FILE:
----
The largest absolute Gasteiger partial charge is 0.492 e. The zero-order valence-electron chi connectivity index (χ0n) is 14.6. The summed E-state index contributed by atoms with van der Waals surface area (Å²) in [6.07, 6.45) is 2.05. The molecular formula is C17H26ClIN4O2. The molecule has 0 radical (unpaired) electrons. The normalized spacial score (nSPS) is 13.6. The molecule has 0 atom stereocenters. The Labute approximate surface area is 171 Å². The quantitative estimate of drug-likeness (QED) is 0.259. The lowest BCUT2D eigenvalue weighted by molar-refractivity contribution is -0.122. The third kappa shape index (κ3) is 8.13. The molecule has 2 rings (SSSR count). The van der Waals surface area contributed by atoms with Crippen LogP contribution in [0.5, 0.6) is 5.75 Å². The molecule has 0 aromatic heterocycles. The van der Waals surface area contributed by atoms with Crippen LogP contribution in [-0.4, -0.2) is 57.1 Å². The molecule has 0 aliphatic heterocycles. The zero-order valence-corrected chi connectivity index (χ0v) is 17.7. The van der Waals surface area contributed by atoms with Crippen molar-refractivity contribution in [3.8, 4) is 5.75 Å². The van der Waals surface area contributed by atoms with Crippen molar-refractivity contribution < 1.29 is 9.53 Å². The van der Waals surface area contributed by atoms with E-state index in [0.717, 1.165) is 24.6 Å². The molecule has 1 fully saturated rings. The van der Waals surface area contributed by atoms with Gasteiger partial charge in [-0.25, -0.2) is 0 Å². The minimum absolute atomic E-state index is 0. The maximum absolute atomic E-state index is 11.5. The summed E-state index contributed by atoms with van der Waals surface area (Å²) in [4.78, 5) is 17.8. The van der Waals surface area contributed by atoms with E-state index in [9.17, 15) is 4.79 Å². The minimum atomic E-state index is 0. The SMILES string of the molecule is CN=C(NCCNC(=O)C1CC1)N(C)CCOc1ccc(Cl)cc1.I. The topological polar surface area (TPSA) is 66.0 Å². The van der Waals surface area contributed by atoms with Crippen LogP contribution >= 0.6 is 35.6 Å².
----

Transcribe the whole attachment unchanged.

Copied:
The largest absolute Gasteiger partial charge is 0.492 e. The zero-order valence-electron chi connectivity index (χ0n) is 14.6. The summed E-state index contributed by atoms with van der Waals surface area (Å²) in [6.07, 6.45) is 2.05. The molecular formula is C17H26ClIN4O2. The molecule has 0 radical (unpaired) electrons. The normalized spacial score (nSPS) is 13.6. The molecule has 0 atom stereocenters. The Labute approximate surface area is 171 Å². The quantitative estimate of drug-likeness (QED) is 0.259. The lowest BCUT2D eigenvalue weighted by molar-refractivity contribution is -0.122. The third kappa shape index (κ3) is 8.13. The molecule has 2 rings (SSSR count). The van der Waals surface area contributed by atoms with Crippen LogP contribution in [0.5, 0.6) is 5.75 Å². The molecule has 0 aromatic heterocycles. The van der Waals surface area contributed by atoms with Crippen LogP contribution in [-0.4, -0.2) is 57.1 Å². The molecule has 0 aliphatic heterocycles. The zero-order valence-corrected chi connectivity index (χ0v) is 17.7. The van der Waals surface area contributed by atoms with Crippen molar-refractivity contribution in [3.8, 4) is 5.75 Å². The van der Waals surface area contributed by atoms with Crippen molar-refractivity contribution < 1.29 is 9.53 Å². The van der Waals surface area contributed by atoms with E-state index in [0.717, 1.165) is 24.6 Å². The molecule has 1 fully saturated rings. The van der Waals surface area contributed by atoms with Gasteiger partial charge in [-0.25, -0.2) is 0 Å². The minimum absolute atomic E-state index is 0. The maximum absolute atomic E-state index is 11.5. The summed E-state index contributed by atoms with van der Waals surface area (Å²) in [4.78, 5) is 17.8. The van der Waals surface area contributed by atoms with E-state index in [9.17, 15) is 4.79 Å². The minimum atomic E-state index is 0. The SMILES string of the molecule is CN=C(NCCNC(=O)C1CC1)N(C)CCOc1ccc(Cl)cc1.I. The topological polar surface area (TPSA) is 66.0 Å². The van der Waals surface area contributed by atoms with Crippen LogP contribution >= 0.6 is 35.6 Å².